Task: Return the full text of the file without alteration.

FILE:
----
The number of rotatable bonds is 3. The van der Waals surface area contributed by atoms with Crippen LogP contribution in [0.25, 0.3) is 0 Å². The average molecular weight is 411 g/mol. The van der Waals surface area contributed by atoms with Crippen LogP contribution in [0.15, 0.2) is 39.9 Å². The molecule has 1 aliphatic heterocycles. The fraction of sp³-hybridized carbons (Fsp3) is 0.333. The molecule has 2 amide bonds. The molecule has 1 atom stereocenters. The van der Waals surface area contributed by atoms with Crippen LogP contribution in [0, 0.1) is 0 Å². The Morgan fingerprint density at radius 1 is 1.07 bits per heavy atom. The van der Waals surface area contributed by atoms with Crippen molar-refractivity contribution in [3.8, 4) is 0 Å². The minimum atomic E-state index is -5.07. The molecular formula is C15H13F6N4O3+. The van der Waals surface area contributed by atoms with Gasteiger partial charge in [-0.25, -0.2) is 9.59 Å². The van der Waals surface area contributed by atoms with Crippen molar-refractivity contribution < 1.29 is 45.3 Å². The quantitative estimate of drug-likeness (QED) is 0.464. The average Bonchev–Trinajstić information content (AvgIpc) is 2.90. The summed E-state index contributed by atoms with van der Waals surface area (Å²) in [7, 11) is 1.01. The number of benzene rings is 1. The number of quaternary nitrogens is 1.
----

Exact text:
The number of rotatable bonds is 3. The van der Waals surface area contributed by atoms with Crippen LogP contribution in [0.25, 0.3) is 0 Å². The average molecular weight is 411 g/mol. The van der Waals surface area contributed by atoms with Crippen LogP contribution in [0.15, 0.2) is 39.9 Å². The molecule has 1 aliphatic heterocycles. The fraction of sp³-hybridized carbons (Fsp3) is 0.333. The molecule has 2 amide bonds. The molecule has 1 atom stereocenters. The van der Waals surface area contributed by atoms with Crippen LogP contribution in [0, 0.1) is 0 Å². The Morgan fingerprint density at radius 1 is 1.07 bits per heavy atom. The van der Waals surface area contributed by atoms with Crippen molar-refractivity contribution in [3.8, 4) is 0 Å². The minimum atomic E-state index is -5.07. The molecular formula is C15H13F6N4O3+. The van der Waals surface area contributed by atoms with Gasteiger partial charge in [-0.25, -0.2) is 9.59 Å². The van der Waals surface area contributed by atoms with Crippen molar-refractivity contribution < 1.29 is 45.3 Å². The quantitative estimate of drug-likeness (QED) is 0.464. The average Bonchev–Trinajstić information content (AvgIpc) is 2.90. The summed E-state index contributed by atoms with van der Waals surface area (Å²) in [7, 11) is 1.01. The number of benzene rings is 1. The number of quaternary nitrogens is 1.